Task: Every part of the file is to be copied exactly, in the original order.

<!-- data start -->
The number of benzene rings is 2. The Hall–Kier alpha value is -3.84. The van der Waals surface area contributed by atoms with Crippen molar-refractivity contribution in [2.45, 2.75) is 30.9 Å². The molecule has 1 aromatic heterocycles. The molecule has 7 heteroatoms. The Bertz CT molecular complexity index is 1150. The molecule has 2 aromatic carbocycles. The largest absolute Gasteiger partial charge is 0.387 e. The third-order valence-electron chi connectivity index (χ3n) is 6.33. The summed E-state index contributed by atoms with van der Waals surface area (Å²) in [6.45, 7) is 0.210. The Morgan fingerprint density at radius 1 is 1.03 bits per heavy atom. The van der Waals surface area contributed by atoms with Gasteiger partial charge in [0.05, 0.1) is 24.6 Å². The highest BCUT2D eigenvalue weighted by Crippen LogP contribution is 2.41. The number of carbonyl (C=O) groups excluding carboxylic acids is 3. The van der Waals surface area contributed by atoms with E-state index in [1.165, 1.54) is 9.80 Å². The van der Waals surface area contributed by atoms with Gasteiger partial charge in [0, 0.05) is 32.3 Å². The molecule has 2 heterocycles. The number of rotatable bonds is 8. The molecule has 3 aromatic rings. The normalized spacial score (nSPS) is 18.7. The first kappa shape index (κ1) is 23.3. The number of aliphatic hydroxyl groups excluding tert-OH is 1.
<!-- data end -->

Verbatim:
The number of benzene rings is 2. The Hall–Kier alpha value is -3.84. The van der Waals surface area contributed by atoms with Crippen molar-refractivity contribution in [2.45, 2.75) is 30.9 Å². The molecule has 1 aromatic heterocycles. The molecule has 7 heteroatoms. The Bertz CT molecular complexity index is 1150. The molecule has 2 aromatic carbocycles. The largest absolute Gasteiger partial charge is 0.387 e. The third-order valence-electron chi connectivity index (χ3n) is 6.33. The summed E-state index contributed by atoms with van der Waals surface area (Å²) in [6.45, 7) is 0.210. The Morgan fingerprint density at radius 1 is 1.03 bits per heavy atom. The van der Waals surface area contributed by atoms with Gasteiger partial charge in [0.05, 0.1) is 24.6 Å². The highest BCUT2D eigenvalue weighted by Crippen LogP contribution is 2.41. The number of carbonyl (C=O) groups excluding carboxylic acids is 3. The van der Waals surface area contributed by atoms with E-state index in [1.165, 1.54) is 9.80 Å². The van der Waals surface area contributed by atoms with Gasteiger partial charge in [0, 0.05) is 32.3 Å². The molecule has 2 heterocycles. The number of rotatable bonds is 8. The molecule has 3 aromatic rings. The normalized spacial score (nSPS) is 18.7. The first kappa shape index (κ1) is 23.3. The number of aliphatic hydroxyl groups excluding tert-OH is 1.